Data Descriptive Statistics Paper Discussion

Data Descriptive Statistics Paper Discussion

Data Descriptive Statistics Paper Discussion

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Confidence Level(95.0%) 2.805475342

In data analysis, measures of central tendency are essential when it comes to the understanding of different attributes of the dataset (Weaver 17). In most cases, it reveals the characteristics of the study participants or respondents, their mean, mode, the median, maximum and minimum numbers. The following tables indicate the descriptive statistics for the National Cancer Institute 2018.

Table 2: Asian / Pacific Islander (includes Hispanic)
Mean 38.5125
Standard Error 0.595810023
Median 38.9
Mode 36.6
Standard Deviation 2.383240091
Sample Variance 5.679833333
Kurtosis -0.712232536
Skewness -0.555307749
Range 7.8
Minimum 34
Maximum 41.8
Sum 616.2
Count 16

 

Table 3: Black (includes Hispanic)
Mean 70.06875
Standard Error 1.685025191
Median 71.4
Mode #N/A
Standard Deviation 6.740100766
Sample Variance 45.42895833
Kurtosis -0.949652546
Skewness -0.507960145
Range 21.6
Minimum 57.4
Maximum 79
Sum 1121.1
Count 16

 

Table 4: Hispanic (any race)
Mean 31.49375
Standard Error 0.724538287
Median 32.1
Mode 34.1
Standard Deviation 2.898153148
Sample Variance 8.399291667
Kurtosis -0.88797923
Skewness -0.611418136
Range 9
Minimum 26
Maximum 35
Sum 503.9
Count 16

 

 

 

Table 5: White (includes Hispanic)
Mean 62.725
Standard Error 1.278720063
Median 64.55
Mode 65.8
Standard Deviation 5.114880253
Sample Variance 26.162
Kurtosis -1.087933179
Skewness -0.55685628
Range 15.6
Minimum 53.2
Maximum 68.8
Sum 1003.6
Count 16

 

Table 1, 2, 3, 4, and 5 indicate the rate of cancer in the American Indian, Asian, Black, Hispanic and whites races per 100,000 people

Data Descriptive Statistics Paper Discussion
Data Descriptive Statistics Paper Discussion

respectively. The black community has the highest rate of cancer infection, followed by whites, including Hispanics (Merola et al. 32). The Hispanic race has the lowest rate of cancer prevalence per 100, 000 people. The data was recorded for 16 successive years from the year 2000 to 2015. Among the American Indian participants, the highest rate per 100, 000 people was 51.7 while the lowest rate was 32; this was recorded in the year 2004 (Bilimoria et al. 13). On the other hand, for the Asian participants, the maximum rate was 41.8 while the minimum rate was 34 as recorded in the year 2000 and 2014, respectively. For the blacks, Hispanics and whites, the maximum rates of infections were 79, 35, and 68.8 respectively. The means rate for the American Indians, Asians, Blacks, Hispanics, and Whites who participated in the research was 43.275, 38.5125, 70.06875, 31.49375, and 62.725 respectively.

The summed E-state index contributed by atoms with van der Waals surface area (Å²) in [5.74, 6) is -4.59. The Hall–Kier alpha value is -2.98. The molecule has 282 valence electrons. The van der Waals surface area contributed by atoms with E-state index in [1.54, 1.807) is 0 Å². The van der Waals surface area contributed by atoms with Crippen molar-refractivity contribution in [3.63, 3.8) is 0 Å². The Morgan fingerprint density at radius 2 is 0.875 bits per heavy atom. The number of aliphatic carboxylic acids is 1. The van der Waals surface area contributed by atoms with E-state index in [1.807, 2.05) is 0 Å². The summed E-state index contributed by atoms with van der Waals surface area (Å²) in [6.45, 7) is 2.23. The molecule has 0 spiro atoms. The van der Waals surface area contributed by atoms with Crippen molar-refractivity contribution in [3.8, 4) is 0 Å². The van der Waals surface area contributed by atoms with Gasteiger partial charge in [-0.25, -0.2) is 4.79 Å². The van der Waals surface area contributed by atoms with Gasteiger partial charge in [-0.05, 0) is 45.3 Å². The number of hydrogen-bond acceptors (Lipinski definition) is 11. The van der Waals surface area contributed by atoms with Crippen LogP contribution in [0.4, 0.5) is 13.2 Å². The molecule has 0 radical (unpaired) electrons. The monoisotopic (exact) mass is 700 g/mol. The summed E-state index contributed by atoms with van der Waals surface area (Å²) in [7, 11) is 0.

Table 6: Measures of Variation

Ethnicity/Race     American Indian / Alaska Native (includes Hispanic) Asian / Pacific Islander (includes Hispanic) Black (includes Hispanic) Hispanic (any race) White (includes Hispanic)
      Variance 27.71933 5.6798 45.429 8.399 26.162
Standard Deviation 5.265 2.383 6.740 2.8981 5.115
Maximum 51.7 41.8 79 35 68.8
Minimum 32 34 57.4 26 53.2
Range 19.7 7.8 21.6 9 15.6

 

Table 6 indicates measures of variation for the National Cancer Institute of 2018. From the table, a high rate of variation was recorded among the black race. In other words, the black participants had the highest rate of cancer infection per 100,000 people with high variation.  Data for the Asian/Pacific Islander showed the least variation with 5.6798. The variations represented the deviation from the means for the rate of cancer infection per 100, 000 people. The range for the American Indians, Asian, Blacks, Hispanics, and whites were recorded as 19.7, 7.8, 21.6, 9, and 15.6 respectively.

Works Cited

Bilimoria, Karl Y., et al. “The National Cancer Data Base: a powerful initiative to improve cancer care in the United States.” Annals of surgical oncology 15.3 (2008): 683-690.

Merola, Roberta, et al. “PCA3 in prostate cancer and tumor aggressiveness detection on 407 high-risk patients: a National Cancer Institute experience.” Journal of Experimental & Clinical Cancer Research 34.1 (2015): 15.

Weaver, Kathleen F. An Introduction to Statistical Analysis in Research: With Applications in the Biological and Life Sciences. , 2017. Print.